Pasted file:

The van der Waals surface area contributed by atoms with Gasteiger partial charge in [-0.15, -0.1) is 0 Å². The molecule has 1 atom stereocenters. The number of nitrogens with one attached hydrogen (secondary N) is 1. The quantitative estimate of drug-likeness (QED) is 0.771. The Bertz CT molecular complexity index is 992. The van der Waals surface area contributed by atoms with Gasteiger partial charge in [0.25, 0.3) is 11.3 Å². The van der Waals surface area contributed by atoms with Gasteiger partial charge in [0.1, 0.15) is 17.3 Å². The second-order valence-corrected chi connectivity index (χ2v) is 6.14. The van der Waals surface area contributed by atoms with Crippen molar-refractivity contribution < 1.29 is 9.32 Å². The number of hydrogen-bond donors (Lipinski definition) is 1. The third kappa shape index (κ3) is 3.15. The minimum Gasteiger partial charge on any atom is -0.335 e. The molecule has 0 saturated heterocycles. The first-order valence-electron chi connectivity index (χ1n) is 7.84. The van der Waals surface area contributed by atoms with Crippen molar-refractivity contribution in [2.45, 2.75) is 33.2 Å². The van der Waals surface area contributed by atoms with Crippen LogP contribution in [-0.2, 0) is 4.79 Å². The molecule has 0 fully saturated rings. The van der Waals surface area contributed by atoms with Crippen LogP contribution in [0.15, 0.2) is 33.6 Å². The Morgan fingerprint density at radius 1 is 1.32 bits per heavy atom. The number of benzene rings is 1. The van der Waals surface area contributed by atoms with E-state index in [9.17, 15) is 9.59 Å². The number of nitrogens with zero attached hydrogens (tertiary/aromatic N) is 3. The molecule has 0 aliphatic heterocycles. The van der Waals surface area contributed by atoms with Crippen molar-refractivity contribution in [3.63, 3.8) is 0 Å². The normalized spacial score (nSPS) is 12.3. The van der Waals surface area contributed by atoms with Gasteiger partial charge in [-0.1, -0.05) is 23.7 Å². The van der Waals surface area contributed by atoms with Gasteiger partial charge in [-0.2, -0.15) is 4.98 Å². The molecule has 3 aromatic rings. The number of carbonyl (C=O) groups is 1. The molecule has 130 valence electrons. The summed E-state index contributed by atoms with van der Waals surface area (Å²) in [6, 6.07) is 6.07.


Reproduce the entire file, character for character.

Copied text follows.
The van der Waals surface area contributed by atoms with Gasteiger partial charge in [-0.15, -0.1) is 0 Å². The molecule has 1 atom stereocenters. The number of nitrogens with one attached hydrogen (secondary N) is 1. The quantitative estimate of drug-likeness (QED) is 0.771. The Bertz CT molecular complexity index is 992. The van der Waals surface area contributed by atoms with Gasteiger partial charge in [0.25, 0.3) is 11.3 Å². The van der Waals surface area contributed by atoms with Gasteiger partial charge in [0.1, 0.15) is 17.3 Å². The second-order valence-corrected chi connectivity index (χ2v) is 6.14. The van der Waals surface area contributed by atoms with Crippen molar-refractivity contribution < 1.29 is 9.32 Å². The number of hydrogen-bond donors (Lipinski definition) is 1. The third kappa shape index (κ3) is 3.15. The minimum Gasteiger partial charge on any atom is -0.335 e. The molecule has 0 saturated heterocycles. The first-order valence-electron chi connectivity index (χ1n) is 7.84. The van der Waals surface area contributed by atoms with Crippen molar-refractivity contribution in [2.45, 2.75) is 33.2 Å². The van der Waals surface area contributed by atoms with Crippen LogP contribution in [-0.2, 0) is 4.79 Å². The molecule has 0 fully saturated rings. The van der Waals surface area contributed by atoms with Crippen LogP contribution in [0.15, 0.2) is 33.6 Å². The Morgan fingerprint density at radius 1 is 1.32 bits per heavy atom. The number of benzene rings is 1. The van der Waals surface area contributed by atoms with E-state index in [9.17, 15) is 9.59 Å². The number of nitrogens with zero attached hydrogens (tertiary/aromatic N) is 3. The molecule has 0 aliphatic heterocycles. The van der Waals surface area contributed by atoms with Crippen molar-refractivity contribution in [3.63, 3.8) is 0 Å². The normalized spacial score (nSPS) is 12.3. The van der Waals surface area contributed by atoms with Gasteiger partial charge in [-0.1, -0.05) is 23.7 Å². The van der Waals surface area contributed by atoms with Gasteiger partial charge in [-0.2, -0.15) is 4.98 Å². The molecule has 3 aromatic rings. The number of carbonyl (C=O) groups is 1. The molecule has 130 valence electrons. The summed E-state index contributed by atoms with van der Waals surface area (Å²) in [6, 6.07) is 6.07.